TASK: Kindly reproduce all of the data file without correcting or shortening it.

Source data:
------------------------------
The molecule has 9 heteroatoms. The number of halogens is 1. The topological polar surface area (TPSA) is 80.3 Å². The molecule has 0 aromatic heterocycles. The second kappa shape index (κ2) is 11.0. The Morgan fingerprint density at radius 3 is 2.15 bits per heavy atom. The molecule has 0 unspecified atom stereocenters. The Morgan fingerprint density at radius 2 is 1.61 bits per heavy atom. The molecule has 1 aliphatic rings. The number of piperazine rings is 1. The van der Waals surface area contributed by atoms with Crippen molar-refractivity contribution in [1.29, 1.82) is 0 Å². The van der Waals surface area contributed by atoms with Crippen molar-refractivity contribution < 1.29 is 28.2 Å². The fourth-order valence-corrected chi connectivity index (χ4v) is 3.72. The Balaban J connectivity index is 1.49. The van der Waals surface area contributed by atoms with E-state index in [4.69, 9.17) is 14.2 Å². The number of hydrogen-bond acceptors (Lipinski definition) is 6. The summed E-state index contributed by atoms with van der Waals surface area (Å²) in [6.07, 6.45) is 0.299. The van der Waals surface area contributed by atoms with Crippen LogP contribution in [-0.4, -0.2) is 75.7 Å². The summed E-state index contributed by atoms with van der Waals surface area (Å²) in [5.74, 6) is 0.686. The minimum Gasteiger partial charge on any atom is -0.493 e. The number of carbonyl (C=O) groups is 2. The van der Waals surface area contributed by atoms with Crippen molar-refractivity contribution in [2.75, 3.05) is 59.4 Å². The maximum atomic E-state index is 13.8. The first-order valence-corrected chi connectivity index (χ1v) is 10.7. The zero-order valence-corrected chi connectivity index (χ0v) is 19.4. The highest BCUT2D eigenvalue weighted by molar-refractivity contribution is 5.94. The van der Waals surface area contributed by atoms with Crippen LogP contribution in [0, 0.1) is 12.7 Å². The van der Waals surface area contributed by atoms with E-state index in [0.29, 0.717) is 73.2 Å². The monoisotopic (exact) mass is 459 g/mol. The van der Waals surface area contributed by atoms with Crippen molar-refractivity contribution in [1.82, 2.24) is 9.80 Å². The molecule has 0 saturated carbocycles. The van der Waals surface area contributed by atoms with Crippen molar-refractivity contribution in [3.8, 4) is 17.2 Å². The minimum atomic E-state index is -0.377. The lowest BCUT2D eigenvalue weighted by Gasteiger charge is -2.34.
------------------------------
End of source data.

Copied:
The molecule has 9 heteroatoms. The number of halogens is 1. The topological polar surface area (TPSA) is 80.3 Å². The molecule has 0 aromatic heterocycles. The second kappa shape index (κ2) is 11.0. The Morgan fingerprint density at radius 3 is 2.15 bits per heavy atom. The molecule has 0 unspecified atom stereocenters. The Morgan fingerprint density at radius 2 is 1.61 bits per heavy atom. The molecule has 1 aliphatic rings. The number of piperazine rings is 1. The van der Waals surface area contributed by atoms with Crippen molar-refractivity contribution in [1.29, 1.82) is 0 Å². The van der Waals surface area contributed by atoms with Crippen molar-refractivity contribution < 1.29 is 28.2 Å². The fourth-order valence-corrected chi connectivity index (χ4v) is 3.72. The Balaban J connectivity index is 1.49. The van der Waals surface area contributed by atoms with E-state index in [4.69, 9.17) is 14.2 Å². The number of hydrogen-bond acceptors (Lipinski definition) is 6. The summed E-state index contributed by atoms with van der Waals surface area (Å²) in [6.07, 6.45) is 0.299. The van der Waals surface area contributed by atoms with Crippen LogP contribution in [-0.4, -0.2) is 75.7 Å². The summed E-state index contributed by atoms with van der Waals surface area (Å²) in [5.74, 6) is 0.686. The minimum Gasteiger partial charge on any atom is -0.493 e. The number of carbonyl (C=O) groups is 2. The van der Waals surface area contributed by atoms with Crippen molar-refractivity contribution in [2.75, 3.05) is 59.4 Å². The maximum atomic E-state index is 13.8. The first-order valence-corrected chi connectivity index (χ1v) is 10.7. The zero-order valence-corrected chi connectivity index (χ0v) is 19.4. The highest BCUT2D eigenvalue weighted by molar-refractivity contribution is 5.94. The van der Waals surface area contributed by atoms with Crippen LogP contribution in [0, 0.1) is 12.7 Å². The van der Waals surface area contributed by atoms with E-state index in [0.29, 0.717) is 73.2 Å². The monoisotopic (exact) mass is 459 g/mol. The van der Waals surface area contributed by atoms with Crippen molar-refractivity contribution in [1.82, 2.24) is 9.80 Å². The molecule has 0 saturated carbocycles. The van der Waals surface area contributed by atoms with Crippen molar-refractivity contribution in [3.8, 4) is 17.2 Å². The minimum atomic E-state index is -0.377. The lowest BCUT2D eigenvalue weighted by Gasteiger charge is -2.34.